I received a letter via email on February 27, 2009 from a member of my former circle of friends. In the past couple of months, I've thought a lot about creating a response to this letter to help me organize my thoughts and finally put all of them to rest. I needed peace. Here is what I came up with. I know it's a novel. But if you would like to leave comments, I would really appreciate them. Thanks for reading.
To the One Who Called Me "Poison,"
I’ve thought about you and your letter at least once per week for the past six years since I received it. I even thought about it every day for the first couple of years afterward, actually. I’ve thought for a long time about what I would want to say to respond to that letter—the letter that said “I have no confidence that what I tell you will actually sink in,” because of my ego and “thick head.” Here we are, after six years of “sinking in.” I’m sure that the thought I’ve given to the words in that letter disprove the very notion of my having a thick head, or an ego, but I want to say some things anyway. I hope when I’m done it will come out somewhat coherently.
There’s that cute little saying about sticks and stones. But words have always hurt me the most. I think it says a lot about me that I always remember the negative things people have said, the insults, the criticisms, much more than the positive things. That’s probably why my stomach turns every time I go back to read that letter.
I feel I’ve taken every possible approach with the words I received. I have been defensive. I have been receptive, trying to identify truths within it. I have tried to be objective, evaluating how valid this person’s claims could be based on the depth of our interactions. I would like to think I’ve come to some balanced conclusions—ones that are neither too lenient nor too harsh on myself.
First and foremost, I think it’s important to say that the words in the letter were ugly. When I read back through it, I see ugliness and hate, in words like problem, miserable, grumpy, impossible, crazy, hypersensitive, negative, wench, and annoyed. I then think of Martin Luther King, Jr.’s words, “Darkness cannot drive out darkness; only light can do that. Hate cannot drive out hate; only love can do that.” I don’t think that anyone reading this letter could find light or love within.
I have to remain balanced, however, and remind myself of the intentions. You see, a few days before receiving the letter, the writer instant messaged me to ask if we could talk about some things. The sender said it would be about suggestions for improvement for me. These seemed like good intentions. At the time, however, I was not in a good place emotionally and mentally. I was already in a place of self-loathing, and felt that more criticism might be too much for me to handle. In my own insecurity, I tearfully sought guidance from my best friend. I had told her about the conversation and wanted to see what she would say about it. After listening to her, I had intended to hear what he had to say. But I never got the chance. Word got back to the writer, and he was frustrated that I had talked to her. This, he said, was “juvenile behavior,” made me look “two-faced,” and that it “forced [his] hand,” to write the letter.
So were his intentions to provide constructive criticism? I’m not sure. That may have been the original intent. But that’s not what I ended up receiving, as there’s nothing constructive (no light or love) in the letter.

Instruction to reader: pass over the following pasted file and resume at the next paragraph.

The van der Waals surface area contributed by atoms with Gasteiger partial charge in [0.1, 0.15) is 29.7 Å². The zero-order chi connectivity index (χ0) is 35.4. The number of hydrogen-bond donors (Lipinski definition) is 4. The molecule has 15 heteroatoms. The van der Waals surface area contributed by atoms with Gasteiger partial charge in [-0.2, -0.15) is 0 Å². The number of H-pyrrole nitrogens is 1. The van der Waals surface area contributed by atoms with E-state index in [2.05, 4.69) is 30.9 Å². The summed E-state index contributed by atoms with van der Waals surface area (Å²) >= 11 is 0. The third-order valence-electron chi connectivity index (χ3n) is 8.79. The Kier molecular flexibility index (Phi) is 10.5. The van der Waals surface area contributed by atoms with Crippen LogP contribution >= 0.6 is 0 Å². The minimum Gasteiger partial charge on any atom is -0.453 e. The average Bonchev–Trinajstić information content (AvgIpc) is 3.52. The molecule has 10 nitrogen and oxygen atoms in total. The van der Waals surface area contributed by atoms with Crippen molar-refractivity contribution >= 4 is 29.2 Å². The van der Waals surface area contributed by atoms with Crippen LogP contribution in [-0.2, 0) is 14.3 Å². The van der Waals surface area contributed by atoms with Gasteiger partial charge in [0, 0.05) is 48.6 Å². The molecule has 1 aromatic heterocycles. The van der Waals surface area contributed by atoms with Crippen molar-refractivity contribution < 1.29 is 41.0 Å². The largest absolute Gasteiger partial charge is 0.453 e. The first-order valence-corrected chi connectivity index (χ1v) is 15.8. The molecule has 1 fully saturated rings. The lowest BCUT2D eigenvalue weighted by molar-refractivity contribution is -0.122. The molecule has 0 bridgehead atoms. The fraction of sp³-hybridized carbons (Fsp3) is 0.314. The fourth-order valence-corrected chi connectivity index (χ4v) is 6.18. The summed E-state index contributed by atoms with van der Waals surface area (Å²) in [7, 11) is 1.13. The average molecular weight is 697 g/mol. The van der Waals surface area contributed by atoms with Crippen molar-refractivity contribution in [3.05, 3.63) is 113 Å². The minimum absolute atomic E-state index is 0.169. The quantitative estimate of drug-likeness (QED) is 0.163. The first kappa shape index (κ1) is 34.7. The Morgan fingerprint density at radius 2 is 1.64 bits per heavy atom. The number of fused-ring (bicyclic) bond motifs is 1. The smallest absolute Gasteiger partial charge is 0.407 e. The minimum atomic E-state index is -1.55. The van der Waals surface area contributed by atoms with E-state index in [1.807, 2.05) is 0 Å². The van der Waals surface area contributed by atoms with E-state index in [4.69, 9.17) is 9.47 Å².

Secondly, I’ve thought about the circumstances under which I would feel the need to criticize somebody in this way. I can think of only a few circumstances, and how particular I would be in those circumstances. For example, if my family members needed major correcting, I’d say what I needed to say. I might even talk to a close friend, and it would be out of concern. If I truly cared about the people I was trying to criticize, I would try to do so in a loving way. I would amplify the positives, to tell them where they’re succeeding. I would give suggestions for course corrections. I would try not to use hateful words. I’d be lying if I said I hadn’t written a mean letter from time to time. But these types of letters have rarely seen their intended audience. People are frustrating. That is a fact of life. But we should still treat them kindly.
But that leads me to my third point, which is something I learned from this letter. People are not all bad or all good. I feel like people are such a mixture of things. I may be impatient, but I apologize if I’ve been rude to people. I might be stubborn, but I am not hard headed. It may not seem like I am listening, but I remember so many things people say or teach me years later. I take things to heart and truly digest them. I may have a negative attitude sometimes, but my prayers are full of genuine gratitude. I’ve sought to be better about my negativity and feel I’ve come a long way (in part thanks to the letter). I am a hard worker. I am honest. I am dedicated. I am consistent. I am spiritual. I am thoughtful. I’m good at gift giving. I’m good at saving money. I’m organized. I am lots of good things. And I feel sorry that the letter writer didn’t see those things about me.
This connects to my fourth conclusion, and that is that if he couldn’t see anything good about me, he hadn’t spent enough time with me. I can say with 100% accuracy and honesty that this person and I never hung out one-on-one. It was always with a group. I don’t know how you truly get to know somebody in situations like that. I’ve always been more of a one-on-one person, because that’s how I truly get personal and close with people. He accuses me in his letter of dismissing him with, “What right does [name] have telling me all of this?” And maybe that is the case, but not with that attitude. Rather with the understanding that emotionally intimate interactions don’t happen in groups. I think that is a valid conclusion.